well: cinematographically, it was well done. The story line was relatively accurate, with occasional embellishments for the sake of cinema/art. There were places when the inaccuracies or embellishments were, well, glaring...but only a few. It was bloody--some of the violence (perhaps a large amount) was potentially unnecessary. There's no need to watch every one of 75 lashes while Jesus is being beaten. BUT: the film did a very good job portraying the horror of crucifixion. Did it make it seem like Jesus' crucifixion was out of the ordinary, when that clearly would not have been the case (we know the Romans crucified thousands)? maybe a little...for example the two bandits crucified with Jesus were not beaten at all, while jesus was literally a bloody pulp by the time they put him on the cross. No wonder the man died in just a few hours. Did the film make the Jews out to be "Christ-killers"? Not any more than the Bible does. The Romans looked worse, actually--they were laughing while beating jesus and the crowds. At least the high priests looked disturbed at the beating scenes. Were the languages a hundred percent accurate? probably not--there were times when the jews were speaking latin and the romans aramaic, and times when they would switch mid-conversation. (probably no one who hasn't studied one or both languages would notice.) women? there were beautiful scenes of Jesus' mother, and of Mary Magdalen...and there were GREAT flashbacks to other gospel scenes. There was good perspective taking--the perspective of the disciples, of the women, of Jesus.

All in all, a good film. hard to watch. hard to recover from. hard to talk about. don't go if you have a weak stomach. don't go if blood makes you pass out. don't go if you want to continue to live in a happy land where crucifixion isn't a form of torture. don't go if you can't comprehend that in order for there to be Christianity at all there had to be the death of Jesus.

but, don't not go because you don't think you can take the challenge of leaving your safe little happy-clappy faith world. And don't not go because you don't like subtitles. To both of those objections i say: get over it. And: don't talk about the film being anti-semitic, too violent, bad, unfaithful to the biblical narrative, dumb, or too Roman-Catholic-preoccupied-with-suffering, UNLESS YOU GO TO SEE IT. Please don't talk about it in an uninformed manner. that's irritating.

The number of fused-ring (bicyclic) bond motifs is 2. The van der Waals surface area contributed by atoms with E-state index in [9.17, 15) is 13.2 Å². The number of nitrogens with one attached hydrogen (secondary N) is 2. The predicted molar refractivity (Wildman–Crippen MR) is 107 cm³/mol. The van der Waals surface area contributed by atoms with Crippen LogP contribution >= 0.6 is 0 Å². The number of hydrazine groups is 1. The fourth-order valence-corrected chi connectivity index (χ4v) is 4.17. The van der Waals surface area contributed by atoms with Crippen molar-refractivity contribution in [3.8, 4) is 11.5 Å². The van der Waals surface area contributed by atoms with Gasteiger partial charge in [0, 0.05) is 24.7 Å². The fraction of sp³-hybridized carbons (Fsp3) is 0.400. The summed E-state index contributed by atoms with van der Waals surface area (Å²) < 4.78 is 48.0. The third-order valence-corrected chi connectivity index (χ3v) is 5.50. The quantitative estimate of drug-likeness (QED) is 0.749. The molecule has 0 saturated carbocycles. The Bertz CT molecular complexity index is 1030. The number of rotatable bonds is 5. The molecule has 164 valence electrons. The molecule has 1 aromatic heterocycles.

so, the final verdict: go see it if you have time. If you want to be an informed person and be able to carry on a conversation with pretty much anyone for the next several weeks, see it. if you are willing to have some challenges, maybe a nightmare, and to have a new perspective on something protestantism has tended to gloss over, go. take some kleenex. get water, not coke. and be ready for an important and relatively fast moving two hours (exactly).


Monday, February 23, 2004

the letters are off...

the first wave of letters to potential supervisors has been sent. just four. i hope one of them wants me! :-)

keep figuring out ways for me to pay for this experience. think hard. thanks! no clothes to wear tomorrow! LOL.


i swear i'm going to bed now.


Sunday, Sunday

I know that this post will show up as Monday, but to me it's still Sunday because I haven't gone to bed and woken up again yet. Even though it's 1.30am and I should have done so by now. except the woken up part. anyway...

a good day in church, a great young adult meeting, and an afternoon watching Keeping the Faith. ah, Ben Stiller. :-) Good times with JC, too...and with Ollie, who still has a cone on her head but will probably get it off on Wednesday. Very exciting!

What else is going on?
the sky is pretty....
my room is messy....
i still need money for scotland....
i haven't heard about the trip to Turkey yet, but I prolly won't be going....
i need to turn in my student loan forms....
it's a busy week of catching up on homework ahead....
someday I will exercise again, and that will be good....
i still don't have cable tv. or any tv....
the world appears to still exist, despite attempts by our president to make that stop....

that's all, i think. the end.

Saturday, February 21, 2004

David Lamotte concert

I saw David Lamotte on Thursday night. He's so excellent. I love him. I got some new CD's, actually, because I like him so much.
My friend Jason also likes him very much, so it was a good evening. :-)

In other news, just to catch up:
1. Ollie is home. She has been spayed. She still has a cone on her head, for a few more days (until probably Tuesday) to keep her from pulling on her stitches. She is doing well and is substantially calmer than she was before. However, she can't see anything because she has a cone on her head. This may impact her calmness. it would mine.

2. My car is broken again. Something with fuel injectors (bad) and a leaking transmission (also bad). I am in a rental car from Enterprise until it is working again. Hopefully not more than a week!

3. Driving a Neon is very different from driving an Explorer. I feel like I am driving a go-kart.

4. The youth mission trip is on its way to reality--fundraising has begun in earnest. As has my going crazy. yippee!

5. I am very very poor, because the cat is very very expensive. As is renting a car.